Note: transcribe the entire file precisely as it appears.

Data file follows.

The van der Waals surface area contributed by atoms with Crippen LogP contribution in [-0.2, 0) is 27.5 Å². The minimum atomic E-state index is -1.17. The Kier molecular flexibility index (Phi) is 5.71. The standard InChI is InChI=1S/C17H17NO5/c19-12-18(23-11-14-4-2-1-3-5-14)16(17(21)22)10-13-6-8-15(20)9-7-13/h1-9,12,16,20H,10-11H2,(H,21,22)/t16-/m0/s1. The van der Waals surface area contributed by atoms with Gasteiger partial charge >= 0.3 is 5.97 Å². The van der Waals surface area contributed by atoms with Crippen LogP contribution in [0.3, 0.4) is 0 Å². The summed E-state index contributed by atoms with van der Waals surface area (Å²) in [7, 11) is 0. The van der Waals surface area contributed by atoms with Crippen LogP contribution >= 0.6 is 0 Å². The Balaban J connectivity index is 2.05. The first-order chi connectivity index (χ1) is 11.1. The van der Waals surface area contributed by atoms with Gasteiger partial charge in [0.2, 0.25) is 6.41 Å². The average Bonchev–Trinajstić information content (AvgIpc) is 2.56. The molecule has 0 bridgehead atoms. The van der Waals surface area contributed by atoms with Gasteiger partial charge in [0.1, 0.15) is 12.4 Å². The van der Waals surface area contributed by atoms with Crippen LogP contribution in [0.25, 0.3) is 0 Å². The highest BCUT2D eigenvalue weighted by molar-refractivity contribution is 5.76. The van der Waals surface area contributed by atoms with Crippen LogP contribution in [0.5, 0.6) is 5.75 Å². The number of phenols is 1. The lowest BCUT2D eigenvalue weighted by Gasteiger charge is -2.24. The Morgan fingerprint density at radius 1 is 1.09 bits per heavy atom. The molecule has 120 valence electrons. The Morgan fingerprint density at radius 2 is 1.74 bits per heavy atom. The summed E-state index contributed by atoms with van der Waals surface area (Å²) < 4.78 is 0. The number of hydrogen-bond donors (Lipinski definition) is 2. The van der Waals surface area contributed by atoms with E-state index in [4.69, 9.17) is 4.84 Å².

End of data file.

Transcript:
The van der Waals surface area contributed by atoms with Crippen LogP contribution in [-0.2, 0) is 27.5 Å². The minimum atomic E-state index is -1.17. The Kier molecular flexibility index (Phi) is 5.71. The standard InChI is InChI=1S/C17H17NO5/c19-12-18(23-11-14-4-2-1-3-5-14)16(17(21)22)10-13-6-8-15(20)9-7-13/h1-9,12,16,20H,10-11H2,(H,21,22)/t16-/m0/s1. The van der Waals surface area contributed by atoms with Gasteiger partial charge >= 0.3 is 5.97 Å². The van der Waals surface area contributed by atoms with Crippen LogP contribution in [0.3, 0.4) is 0 Å². The summed E-state index contributed by atoms with van der Waals surface area (Å²) in [7, 11) is 0. The van der Waals surface area contributed by atoms with Crippen LogP contribution >= 0.6 is 0 Å². The Balaban J connectivity index is 2.05. The first-order chi connectivity index (χ1) is 11.1. The van der Waals surface area contributed by atoms with Gasteiger partial charge in [0.2, 0.25) is 6.41 Å². The average Bonchev–Trinajstić information content (AvgIpc) is 2.56. The molecule has 0 bridgehead atoms. The van der Waals surface area contributed by atoms with Gasteiger partial charge in [0.1, 0.15) is 12.4 Å². The van der Waals surface area contributed by atoms with Crippen LogP contribution in [0.25, 0.3) is 0 Å². The highest BCUT2D eigenvalue weighted by molar-refractivity contribution is 5.76. The van der Waals surface area contributed by atoms with Crippen LogP contribution in [0.5, 0.6) is 5.75 Å². The number of phenols is 1. The lowest BCUT2D eigenvalue weighted by Gasteiger charge is -2.24. The Morgan fingerprint density at radius 1 is 1.09 bits per heavy atom. The molecule has 120 valence electrons. The Morgan fingerprint density at radius 2 is 1.74 bits per heavy atom. The summed E-state index contributed by atoms with van der Waals surface area (Å²) < 4.78 is 0. The number of hydrogen-bond donors (Lipinski definition) is 2. The van der Waals surface area contributed by atoms with E-state index in [4.69, 9.17) is 4.84 Å².